This is the final article in a five-part series on houseplants for millennials.
The best place for new gardeners to buy plants is a local garden center or greenhouse. It won't take long before you will be able to recognize which plants will grow well in your house. If you have sunny windows that produce warm to hot temperatures, you will want plants that come from warm, dry climates. Those plants can be quickly identified by their thick leaves, fleshy trunks, hairy leaves or silver fuzz growing on the leaves. All of these characteristics store water or reflect light to keep the leaves cool. Aloes, cacti and sedums fit here, but so do other plants like the red geranium.
Plants with large, dark green leaves usually grow in low-light locations. Leaves that have white or yellow variegations need more light than green leaves because they don't have as much chlorophyll, but too much sun will burn them.
If the plant is a vine, such as ivy, monstera, philodendron or pothos, it will do well in low to medium light. Vines in the forest grow up trees to try to reach more light, so they tolerate low light but crave more.
Plants that are tree-shaped, like ficus or schefflera, will generally want more light. Shrub-shaped plants or plants with all the leaves coming from a growing point near the pot naturally grow on the forest floor and require low to medium light.
When plants come from the wholesale grower's greenhouse or outdoor growing facility, they are typically in terrific shape. If you go into a big box store on that day or maybe even that next week, you can get a good plant at an acceptable price. After the plants have been in most of these stores for more than a week, their quality may decline rapidly. Their price remains the same for several weeks, until they are finally put on a clearance sale.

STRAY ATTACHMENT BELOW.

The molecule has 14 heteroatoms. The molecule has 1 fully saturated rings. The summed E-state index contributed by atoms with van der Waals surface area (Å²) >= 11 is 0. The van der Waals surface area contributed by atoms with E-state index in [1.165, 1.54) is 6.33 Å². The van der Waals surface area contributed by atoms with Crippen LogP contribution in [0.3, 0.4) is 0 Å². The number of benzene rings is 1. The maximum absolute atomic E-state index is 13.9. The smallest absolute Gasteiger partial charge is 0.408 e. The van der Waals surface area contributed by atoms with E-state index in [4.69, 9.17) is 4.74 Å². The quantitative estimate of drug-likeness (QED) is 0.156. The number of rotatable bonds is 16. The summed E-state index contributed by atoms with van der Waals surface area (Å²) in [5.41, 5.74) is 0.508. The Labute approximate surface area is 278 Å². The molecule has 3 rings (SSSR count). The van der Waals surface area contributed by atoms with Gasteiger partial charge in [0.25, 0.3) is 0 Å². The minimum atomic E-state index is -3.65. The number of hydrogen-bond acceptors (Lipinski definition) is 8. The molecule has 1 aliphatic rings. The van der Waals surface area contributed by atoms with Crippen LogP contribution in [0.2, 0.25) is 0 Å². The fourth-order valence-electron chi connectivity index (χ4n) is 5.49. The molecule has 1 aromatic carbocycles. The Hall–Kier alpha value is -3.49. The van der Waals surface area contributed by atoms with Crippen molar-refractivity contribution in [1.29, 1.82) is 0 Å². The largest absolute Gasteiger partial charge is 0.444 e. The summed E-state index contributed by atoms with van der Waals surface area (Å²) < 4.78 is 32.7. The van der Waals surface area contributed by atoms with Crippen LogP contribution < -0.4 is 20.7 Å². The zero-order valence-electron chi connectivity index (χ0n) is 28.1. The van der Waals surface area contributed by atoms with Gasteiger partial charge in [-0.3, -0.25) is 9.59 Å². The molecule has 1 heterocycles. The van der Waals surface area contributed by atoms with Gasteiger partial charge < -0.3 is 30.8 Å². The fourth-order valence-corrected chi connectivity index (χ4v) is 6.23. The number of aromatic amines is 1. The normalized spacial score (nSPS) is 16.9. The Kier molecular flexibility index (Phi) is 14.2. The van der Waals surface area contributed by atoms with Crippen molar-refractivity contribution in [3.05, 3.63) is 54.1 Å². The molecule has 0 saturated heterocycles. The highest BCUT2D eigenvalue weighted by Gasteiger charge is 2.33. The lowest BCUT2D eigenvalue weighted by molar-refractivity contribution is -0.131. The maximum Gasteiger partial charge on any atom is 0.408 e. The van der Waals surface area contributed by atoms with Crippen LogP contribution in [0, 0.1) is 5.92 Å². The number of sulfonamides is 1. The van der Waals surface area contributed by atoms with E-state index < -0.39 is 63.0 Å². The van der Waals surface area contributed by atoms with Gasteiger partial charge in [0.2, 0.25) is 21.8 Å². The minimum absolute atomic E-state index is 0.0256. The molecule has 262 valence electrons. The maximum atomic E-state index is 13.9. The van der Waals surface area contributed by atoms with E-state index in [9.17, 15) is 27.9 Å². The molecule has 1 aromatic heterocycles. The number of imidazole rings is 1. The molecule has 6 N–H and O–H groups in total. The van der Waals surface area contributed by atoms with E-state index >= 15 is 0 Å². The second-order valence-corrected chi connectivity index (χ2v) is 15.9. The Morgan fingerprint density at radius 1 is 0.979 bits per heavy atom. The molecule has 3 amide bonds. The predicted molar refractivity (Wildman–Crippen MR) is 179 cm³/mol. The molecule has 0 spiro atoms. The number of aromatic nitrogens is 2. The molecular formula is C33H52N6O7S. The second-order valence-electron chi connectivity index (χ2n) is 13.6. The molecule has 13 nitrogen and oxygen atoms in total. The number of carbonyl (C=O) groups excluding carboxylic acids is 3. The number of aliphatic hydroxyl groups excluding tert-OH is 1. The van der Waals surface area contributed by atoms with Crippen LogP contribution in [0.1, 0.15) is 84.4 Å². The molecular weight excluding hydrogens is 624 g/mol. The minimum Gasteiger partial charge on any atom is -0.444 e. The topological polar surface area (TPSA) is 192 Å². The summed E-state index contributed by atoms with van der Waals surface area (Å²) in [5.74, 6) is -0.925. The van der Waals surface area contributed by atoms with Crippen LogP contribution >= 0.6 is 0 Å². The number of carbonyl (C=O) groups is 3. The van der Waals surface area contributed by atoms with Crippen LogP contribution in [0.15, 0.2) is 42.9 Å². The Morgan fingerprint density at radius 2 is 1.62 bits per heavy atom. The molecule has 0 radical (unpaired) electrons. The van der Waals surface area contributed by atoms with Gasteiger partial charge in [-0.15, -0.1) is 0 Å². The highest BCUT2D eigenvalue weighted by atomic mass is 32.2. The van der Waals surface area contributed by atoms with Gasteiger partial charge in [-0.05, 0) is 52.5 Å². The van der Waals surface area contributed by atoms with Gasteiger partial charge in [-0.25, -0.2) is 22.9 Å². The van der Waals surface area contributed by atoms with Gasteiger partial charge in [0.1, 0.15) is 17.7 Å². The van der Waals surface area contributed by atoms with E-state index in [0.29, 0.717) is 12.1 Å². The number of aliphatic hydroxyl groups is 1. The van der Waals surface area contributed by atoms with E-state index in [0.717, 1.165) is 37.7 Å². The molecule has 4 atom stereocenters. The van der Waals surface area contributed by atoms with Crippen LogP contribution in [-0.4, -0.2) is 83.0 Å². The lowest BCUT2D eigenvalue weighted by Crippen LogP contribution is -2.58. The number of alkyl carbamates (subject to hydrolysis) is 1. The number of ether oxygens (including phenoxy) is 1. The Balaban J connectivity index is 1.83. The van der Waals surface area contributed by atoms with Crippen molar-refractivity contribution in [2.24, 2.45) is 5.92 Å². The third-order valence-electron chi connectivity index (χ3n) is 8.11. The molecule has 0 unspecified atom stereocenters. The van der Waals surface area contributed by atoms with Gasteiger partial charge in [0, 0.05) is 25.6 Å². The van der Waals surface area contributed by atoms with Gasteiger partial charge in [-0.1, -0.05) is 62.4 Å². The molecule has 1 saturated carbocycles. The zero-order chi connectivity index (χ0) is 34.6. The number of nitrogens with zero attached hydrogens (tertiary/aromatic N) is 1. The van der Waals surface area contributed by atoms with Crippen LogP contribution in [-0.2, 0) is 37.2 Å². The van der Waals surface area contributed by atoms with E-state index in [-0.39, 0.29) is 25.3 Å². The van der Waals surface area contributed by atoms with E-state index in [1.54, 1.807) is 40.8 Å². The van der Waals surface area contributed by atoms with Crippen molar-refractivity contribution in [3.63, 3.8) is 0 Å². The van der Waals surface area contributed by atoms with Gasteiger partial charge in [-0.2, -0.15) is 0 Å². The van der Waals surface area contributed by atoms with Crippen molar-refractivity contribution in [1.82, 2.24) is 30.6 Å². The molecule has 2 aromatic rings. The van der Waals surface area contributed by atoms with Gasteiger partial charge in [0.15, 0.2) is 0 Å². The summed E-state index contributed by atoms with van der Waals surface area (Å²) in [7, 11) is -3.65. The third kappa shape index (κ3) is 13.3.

A few of these types of stores have knowledgeable staff that can care for the plants. These people may or may not get around to doing the work to care for the plants. It does not seem to be a high priority in most of the discount stores I have ever been in. Fewer of these stores have the greenhouse, lighting or watering facilities to properly take care of the plants.
If you know a lot about plants, you can find occasional bargains in these types of stores. Sometimes, there are even unusual plants that are not easily found elsewhere — and at a good price, too. Unfortunately, many plants will look fine for several weeks after they have been mistreated. They may have been chilled or overheated while in shipment; they may have been overwatered or underwatered; they rarely have enough light in the store. Occasionally, they may be infested with spider mites or mealy bugs, both of which are really hard to get rid of once you bring them home to your other plants.
The problem is you don't know the history of how well they were treated before you took the plant home. If the whole plant is yellowing and continuing to turn yellow, the plant may very well be dying from mistreatment with no way to stop it.
At your home, you need to give them proper care, too. Tropical plants may be native to hot conditions, but don't put them next to the hot, dry air from central heating vents. They don't like cold drafts either.
What do you do if you have a tropical plant that seems to be under stress, wilting, losing leaves or has leaves turning yellow? The only thing you can do is give it the proper care a plant like yours should have and hope for the best. Do not give it more or less water, more or less fertilizer, etc., because what seems like tender loving care may push it over the edge. You need to let the plant stabilize in your lighting, temperature and watering conditions. If it makes it, great; if it doesn't, you did what you could. The only other thing you need to do is to check for insects and treat them if you find any.
For more information on houseplants go to http://www.greenerview.com.
Email questions to Jeff Rugg at [email protected] To find out more about Jeff Rugg and read features by other Creators Syndicate writers and cartoonists, visit the Creators Syndicate website at www.creators.com.
Photo credit: KRiPPS_medien at Pixabay